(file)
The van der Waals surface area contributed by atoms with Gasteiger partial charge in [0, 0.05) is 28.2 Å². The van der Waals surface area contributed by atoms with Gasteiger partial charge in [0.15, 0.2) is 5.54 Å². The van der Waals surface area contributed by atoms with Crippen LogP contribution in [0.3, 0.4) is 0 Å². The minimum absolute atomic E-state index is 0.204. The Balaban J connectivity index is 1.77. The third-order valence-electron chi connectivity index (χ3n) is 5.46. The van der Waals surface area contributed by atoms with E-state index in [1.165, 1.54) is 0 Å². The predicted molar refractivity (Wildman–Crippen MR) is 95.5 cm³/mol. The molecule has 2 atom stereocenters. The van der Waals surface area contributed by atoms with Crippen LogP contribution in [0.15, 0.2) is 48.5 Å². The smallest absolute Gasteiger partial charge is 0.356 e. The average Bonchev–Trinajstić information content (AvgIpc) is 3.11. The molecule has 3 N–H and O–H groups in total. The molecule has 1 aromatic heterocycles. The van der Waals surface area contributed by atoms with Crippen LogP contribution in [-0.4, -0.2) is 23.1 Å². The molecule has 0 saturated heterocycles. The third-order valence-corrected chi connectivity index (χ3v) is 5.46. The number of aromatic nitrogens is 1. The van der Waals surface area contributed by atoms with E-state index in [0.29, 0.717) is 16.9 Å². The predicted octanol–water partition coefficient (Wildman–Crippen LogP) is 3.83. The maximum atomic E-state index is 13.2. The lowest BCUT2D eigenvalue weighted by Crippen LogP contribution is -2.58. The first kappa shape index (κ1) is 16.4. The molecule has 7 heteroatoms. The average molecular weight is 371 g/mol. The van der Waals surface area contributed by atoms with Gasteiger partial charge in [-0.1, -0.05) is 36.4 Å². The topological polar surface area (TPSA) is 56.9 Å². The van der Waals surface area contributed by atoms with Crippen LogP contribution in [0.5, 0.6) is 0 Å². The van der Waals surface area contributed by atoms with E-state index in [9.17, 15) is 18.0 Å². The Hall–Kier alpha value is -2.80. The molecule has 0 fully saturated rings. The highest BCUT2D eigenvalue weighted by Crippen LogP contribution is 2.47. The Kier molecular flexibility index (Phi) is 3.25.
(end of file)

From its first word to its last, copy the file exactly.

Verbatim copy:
The van der Waals surface area contributed by atoms with Gasteiger partial charge in [0, 0.05) is 28.2 Å². The van der Waals surface area contributed by atoms with Gasteiger partial charge in [0.15, 0.2) is 5.54 Å². The van der Waals surface area contributed by atoms with Crippen LogP contribution in [0.3, 0.4) is 0 Å². The minimum absolute atomic E-state index is 0.204. The Balaban J connectivity index is 1.77. The third-order valence-electron chi connectivity index (χ3n) is 5.46. The van der Waals surface area contributed by atoms with E-state index in [1.165, 1.54) is 0 Å². The predicted molar refractivity (Wildman–Crippen MR) is 95.5 cm³/mol. The molecule has 2 atom stereocenters. The van der Waals surface area contributed by atoms with Crippen LogP contribution in [0.15, 0.2) is 48.5 Å². The smallest absolute Gasteiger partial charge is 0.356 e. The average Bonchev–Trinajstić information content (AvgIpc) is 3.11. The molecule has 3 N–H and O–H groups in total. The molecule has 1 aromatic heterocycles. The van der Waals surface area contributed by atoms with Crippen LogP contribution in [-0.4, -0.2) is 23.1 Å². The molecule has 0 saturated heterocycles. The third-order valence-corrected chi connectivity index (χ3v) is 5.46. The number of aromatic nitrogens is 1. The van der Waals surface area contributed by atoms with E-state index in [0.29, 0.717) is 16.9 Å². The predicted octanol–water partition coefficient (Wildman–Crippen LogP) is 3.83. The maximum atomic E-state index is 13.2. The lowest BCUT2D eigenvalue weighted by Crippen LogP contribution is -2.58. The first kappa shape index (κ1) is 16.4. The molecule has 7 heteroatoms. The average molecular weight is 371 g/mol. The van der Waals surface area contributed by atoms with Gasteiger partial charge in [-0.1, -0.05) is 36.4 Å². The topological polar surface area (TPSA) is 56.9 Å². The van der Waals surface area contributed by atoms with Crippen LogP contribution in [0.5, 0.6) is 0 Å². The van der Waals surface area contributed by atoms with E-state index in [9.17, 15) is 18.0 Å². The Hall–Kier alpha value is -2.80. The molecule has 0 fully saturated rings. The highest BCUT2D eigenvalue weighted by Crippen LogP contribution is 2.47. The Kier molecular flexibility index (Phi) is 3.25.